On the other hand, the major US broadcasters, and Hulu have blocked Google TV devices from watching their stuff. In fact, they may be going to refuse access to other TV-and-more devices too, like D-Link's Boxee. InformiTV is sensibly sceptical as to whether this will actually do anyone any good. The networks never tried to control which TV sets people used to watch it on, after all, so why should they now? Wired reckons it's all about the terms of their deals with the advertisers.

Starbucks Digital Network, the deal under which various content players provide free video and other stuff to people using the free WLAN at Starbucks, and monetise through some combination of ads and a wholesale deal with the caffeine pushers, has launched. Connected Planet would like to know how much they're spending on bandwidth.

CDN operator Brightcove is being interestingly coy about whether or not they're going to do an IPO any time soon and whether the rumours of a "major Internet company" buying them are true.

A major Internet company, meanwhile, confessed that not only did its street-mapping cars sniff for the presence of Wi-Fi networks, they also sniffed Wi-Fi traffic where they could and collected whatever was flowing over the air. There is now a nice legal row going on - should they delete it all as quickly as possible, or should they keep it because it's evidence?

In Pakistan, police raid illegal VoIP operators and seize among other things GSM switching equipment. Some people really want to be telcos. And here's the one-click session hijacking tool.

We presume Apple has a use for the enormous data centre approaching completion. Speculate away... Meanwhile, Microsoft is teeing up a version of MS Office delivered from the cloud, rather like Google Apps. There may be some relevance with this story - MS is suddenly keen on supporting the OpenStack cloud platform, even though it has its own cloud (Windows Azure). The difference is apparently that OpenStack is for "infrastructure clouds" and Azure for "platform clouds". Me neither. It wouldn't be Microsoft if there wasn't some awful security issue - RevK gets bitten by Windows' tendency to emit invalid and unwanted IPv6 router advertisements. Treatment is available here.

AT&T is planning something big in terms of Voice 2.0 - specifically, they're setting up a network of major SIP peering points around the US. Either they're going to do something dramatic, or they're expecting a wave of demand for interconnection from people who will.

Skype has fallen out with Nimbuzz, who they accuse of creaming off Skype users' SkypeOut minutes. It's fascinating to see the voice price war dynamic replicating itself in the Voice 2.0 space - the value really isn't in the call any more, is it? Skype Journal has telling thoughts on the differences between Skype and Facebook and wonders if getting together is such a good idea. Summary: Skype is for your real friends.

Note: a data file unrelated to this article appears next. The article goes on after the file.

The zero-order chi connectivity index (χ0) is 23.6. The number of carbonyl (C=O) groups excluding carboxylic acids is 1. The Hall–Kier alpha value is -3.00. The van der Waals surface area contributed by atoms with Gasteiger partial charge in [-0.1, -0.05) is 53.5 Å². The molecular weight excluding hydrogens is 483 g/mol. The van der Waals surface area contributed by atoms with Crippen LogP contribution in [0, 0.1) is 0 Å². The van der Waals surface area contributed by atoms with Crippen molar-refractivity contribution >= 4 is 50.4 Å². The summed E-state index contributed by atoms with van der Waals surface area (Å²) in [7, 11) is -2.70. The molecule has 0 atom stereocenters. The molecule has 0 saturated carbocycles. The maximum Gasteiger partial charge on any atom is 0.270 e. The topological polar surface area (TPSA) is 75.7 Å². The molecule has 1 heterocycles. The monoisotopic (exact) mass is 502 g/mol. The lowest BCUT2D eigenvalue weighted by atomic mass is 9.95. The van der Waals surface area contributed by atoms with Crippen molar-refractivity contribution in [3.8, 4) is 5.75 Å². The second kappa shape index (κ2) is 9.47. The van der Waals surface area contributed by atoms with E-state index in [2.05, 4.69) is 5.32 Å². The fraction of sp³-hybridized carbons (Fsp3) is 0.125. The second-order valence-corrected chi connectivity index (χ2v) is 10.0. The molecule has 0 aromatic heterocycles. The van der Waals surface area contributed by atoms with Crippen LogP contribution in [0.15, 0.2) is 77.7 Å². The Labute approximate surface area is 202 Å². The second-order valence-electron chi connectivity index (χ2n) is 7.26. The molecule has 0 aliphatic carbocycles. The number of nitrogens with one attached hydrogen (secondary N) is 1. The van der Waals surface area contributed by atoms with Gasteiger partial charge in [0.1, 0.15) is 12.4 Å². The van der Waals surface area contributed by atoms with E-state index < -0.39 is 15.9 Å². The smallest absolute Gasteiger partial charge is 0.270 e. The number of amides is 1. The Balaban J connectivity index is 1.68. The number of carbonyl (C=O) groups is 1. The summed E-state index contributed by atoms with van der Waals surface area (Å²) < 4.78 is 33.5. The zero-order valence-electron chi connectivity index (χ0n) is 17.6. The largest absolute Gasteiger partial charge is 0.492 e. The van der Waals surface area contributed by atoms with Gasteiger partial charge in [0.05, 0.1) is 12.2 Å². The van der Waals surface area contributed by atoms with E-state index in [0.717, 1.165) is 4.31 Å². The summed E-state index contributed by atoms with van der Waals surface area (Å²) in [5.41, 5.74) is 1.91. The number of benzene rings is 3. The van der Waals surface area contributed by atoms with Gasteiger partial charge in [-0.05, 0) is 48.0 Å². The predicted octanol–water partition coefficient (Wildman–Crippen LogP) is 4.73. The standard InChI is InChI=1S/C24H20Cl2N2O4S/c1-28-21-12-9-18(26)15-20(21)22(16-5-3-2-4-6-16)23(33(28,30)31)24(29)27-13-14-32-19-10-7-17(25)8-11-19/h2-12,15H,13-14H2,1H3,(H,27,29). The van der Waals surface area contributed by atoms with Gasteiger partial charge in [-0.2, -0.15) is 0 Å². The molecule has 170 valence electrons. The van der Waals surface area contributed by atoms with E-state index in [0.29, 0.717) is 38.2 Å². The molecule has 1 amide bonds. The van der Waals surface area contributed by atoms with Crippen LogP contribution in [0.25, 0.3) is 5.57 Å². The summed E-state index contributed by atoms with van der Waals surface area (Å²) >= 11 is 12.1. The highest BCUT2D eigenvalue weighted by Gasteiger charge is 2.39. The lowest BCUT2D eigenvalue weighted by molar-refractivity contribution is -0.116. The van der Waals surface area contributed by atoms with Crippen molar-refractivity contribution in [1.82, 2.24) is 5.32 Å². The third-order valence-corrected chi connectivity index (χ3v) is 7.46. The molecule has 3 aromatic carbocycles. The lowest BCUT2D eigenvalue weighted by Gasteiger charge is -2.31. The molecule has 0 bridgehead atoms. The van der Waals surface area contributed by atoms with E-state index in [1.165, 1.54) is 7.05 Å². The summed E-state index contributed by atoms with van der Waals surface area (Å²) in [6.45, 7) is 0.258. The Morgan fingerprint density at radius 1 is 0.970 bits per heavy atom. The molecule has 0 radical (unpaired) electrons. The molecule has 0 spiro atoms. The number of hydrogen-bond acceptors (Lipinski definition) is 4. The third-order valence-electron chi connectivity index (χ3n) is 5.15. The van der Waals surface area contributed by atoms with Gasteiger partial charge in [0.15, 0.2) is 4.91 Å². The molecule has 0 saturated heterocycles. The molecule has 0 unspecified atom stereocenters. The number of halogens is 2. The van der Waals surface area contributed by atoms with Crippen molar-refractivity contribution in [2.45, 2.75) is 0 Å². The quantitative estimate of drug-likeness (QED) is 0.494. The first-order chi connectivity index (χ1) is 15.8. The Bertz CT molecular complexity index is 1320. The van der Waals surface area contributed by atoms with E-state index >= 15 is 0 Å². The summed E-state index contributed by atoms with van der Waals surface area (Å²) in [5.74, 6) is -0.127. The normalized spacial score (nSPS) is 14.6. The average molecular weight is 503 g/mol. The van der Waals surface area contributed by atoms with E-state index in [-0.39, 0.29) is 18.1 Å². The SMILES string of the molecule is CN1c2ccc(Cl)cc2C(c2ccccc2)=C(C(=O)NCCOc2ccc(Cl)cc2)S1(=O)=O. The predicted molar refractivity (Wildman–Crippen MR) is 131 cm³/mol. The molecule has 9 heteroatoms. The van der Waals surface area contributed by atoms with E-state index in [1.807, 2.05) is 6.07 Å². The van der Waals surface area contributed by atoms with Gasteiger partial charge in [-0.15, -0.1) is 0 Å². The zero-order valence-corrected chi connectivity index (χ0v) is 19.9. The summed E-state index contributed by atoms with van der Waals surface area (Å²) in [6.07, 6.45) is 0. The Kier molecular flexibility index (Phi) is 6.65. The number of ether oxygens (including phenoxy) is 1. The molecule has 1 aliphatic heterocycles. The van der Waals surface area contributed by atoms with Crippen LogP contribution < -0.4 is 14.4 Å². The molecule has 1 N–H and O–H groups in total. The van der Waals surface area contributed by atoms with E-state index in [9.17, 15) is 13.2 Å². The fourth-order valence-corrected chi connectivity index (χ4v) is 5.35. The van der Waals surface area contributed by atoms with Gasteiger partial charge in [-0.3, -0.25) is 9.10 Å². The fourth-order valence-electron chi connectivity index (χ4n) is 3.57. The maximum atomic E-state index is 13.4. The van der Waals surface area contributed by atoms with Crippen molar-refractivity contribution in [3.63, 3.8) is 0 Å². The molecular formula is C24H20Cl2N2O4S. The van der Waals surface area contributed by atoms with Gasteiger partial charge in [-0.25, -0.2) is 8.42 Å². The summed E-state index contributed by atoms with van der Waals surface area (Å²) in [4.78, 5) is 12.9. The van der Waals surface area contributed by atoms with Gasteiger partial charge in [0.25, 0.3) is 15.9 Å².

Meanwhile, the UK government loves Mydex, the agonisingly hip VRM/ID management startup from Bethnal Green. Way back when, in the optimistic late 90s, remarkable numbers of New Labour staffers and wild-skinned geeks got paid by the Government to think about identity management in the future. Then came the War on Terrorism, and their work was sent to the darkest recesses of the civil service files. Instead, we got the Really Big Database of Absolutely Everything About Everyone approach, much beloved by spooks and Big Tech suits. Now the National Identity Register is dead, and guess what? It turns out the dotcom hipsters were right all along.

Some people really don't like the new version of Google Image Search. They'll probably like this even less - software that profiles you as you hold in the call centre queue and matches you with the perfect customer-service representative. Arthur C. Clarke's sentient local exchange wanted its subscribers to fall in love. The implementation wants them to upsell. Sometimes the future is depressing.

However, the Connected Planet story on it does refer to "analytic engines", and we really hope they mean it runs on one of these.

T-Mobile complains that a badly implemented IM app ate their Radio Network Controllers, and argues that this warrants an exemption from net neutrality. But then, who actually thinks you need an exemption to do some filtering and rate limiting of the Internet wildlife?

A new version of Mobile WiMAX has been standardised. The FCC wants to hurry up the big spectrum dump. The EFF has advice on privacy in the smart grid. FAILCon 2010, the tech conference that embraces failure. Apple FaceTime leaks. Mobile money transfer gets a fatwa.